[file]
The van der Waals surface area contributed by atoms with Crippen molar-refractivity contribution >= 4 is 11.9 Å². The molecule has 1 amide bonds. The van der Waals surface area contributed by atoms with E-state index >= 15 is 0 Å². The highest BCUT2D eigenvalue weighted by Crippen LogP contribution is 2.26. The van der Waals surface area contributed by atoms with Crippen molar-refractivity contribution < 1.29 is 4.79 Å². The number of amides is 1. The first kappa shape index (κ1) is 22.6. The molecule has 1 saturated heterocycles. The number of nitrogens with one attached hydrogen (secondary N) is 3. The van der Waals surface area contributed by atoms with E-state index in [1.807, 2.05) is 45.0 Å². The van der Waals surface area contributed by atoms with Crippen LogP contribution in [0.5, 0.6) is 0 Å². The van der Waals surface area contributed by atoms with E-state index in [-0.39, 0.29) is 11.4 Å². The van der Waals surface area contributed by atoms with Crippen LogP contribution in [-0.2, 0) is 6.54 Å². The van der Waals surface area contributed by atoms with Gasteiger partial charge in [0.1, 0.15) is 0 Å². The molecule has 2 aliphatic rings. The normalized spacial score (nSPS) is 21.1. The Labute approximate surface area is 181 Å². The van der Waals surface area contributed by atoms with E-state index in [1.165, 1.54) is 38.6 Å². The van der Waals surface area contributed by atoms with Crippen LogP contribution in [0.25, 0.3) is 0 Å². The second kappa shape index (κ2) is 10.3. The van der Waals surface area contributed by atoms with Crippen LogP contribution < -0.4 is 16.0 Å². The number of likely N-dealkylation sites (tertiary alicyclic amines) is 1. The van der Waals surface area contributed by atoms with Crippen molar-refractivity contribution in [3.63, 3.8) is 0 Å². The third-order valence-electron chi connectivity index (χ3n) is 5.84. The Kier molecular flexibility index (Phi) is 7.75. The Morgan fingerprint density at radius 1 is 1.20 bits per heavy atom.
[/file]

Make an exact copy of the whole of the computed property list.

The van der Waals surface area contributed by atoms with Crippen molar-refractivity contribution >= 4 is 11.9 Å². The molecule has 1 amide bonds. The van der Waals surface area contributed by atoms with E-state index >= 15 is 0 Å². The highest BCUT2D eigenvalue weighted by Crippen LogP contribution is 2.26. The van der Waals surface area contributed by atoms with Crippen molar-refractivity contribution < 1.29 is 4.79 Å². The number of amides is 1. The first kappa shape index (κ1) is 22.6. The molecule has 1 saturated heterocycles. The number of nitrogens with one attached hydrogen (secondary N) is 3. The van der Waals surface area contributed by atoms with E-state index in [1.807, 2.05) is 45.0 Å². The van der Waals surface area contributed by atoms with Crippen LogP contribution in [0.5, 0.6) is 0 Å². The van der Waals surface area contributed by atoms with E-state index in [-0.39, 0.29) is 11.4 Å². The van der Waals surface area contributed by atoms with Crippen LogP contribution in [-0.2, 0) is 6.54 Å². The van der Waals surface area contributed by atoms with Gasteiger partial charge in [0.1, 0.15) is 0 Å². The molecule has 2 aliphatic rings. The normalized spacial score (nSPS) is 21.1. The Labute approximate surface area is 181 Å². The van der Waals surface area contributed by atoms with E-state index in [1.165, 1.54) is 38.6 Å². The van der Waals surface area contributed by atoms with Crippen LogP contribution in [0.25, 0.3) is 0 Å². The second kappa shape index (κ2) is 10.3. The van der Waals surface area contributed by atoms with Crippen LogP contribution < -0.4 is 16.0 Å². The number of likely N-dealkylation sites (tertiary alicyclic amines) is 1. The van der Waals surface area contributed by atoms with Crippen molar-refractivity contribution in [3.63, 3.8) is 0 Å². The third-order valence-electron chi connectivity index (χ3n) is 5.84. The Kier molecular flexibility index (Phi) is 7.75. The Morgan fingerprint density at radius 1 is 1.20 bits per heavy atom.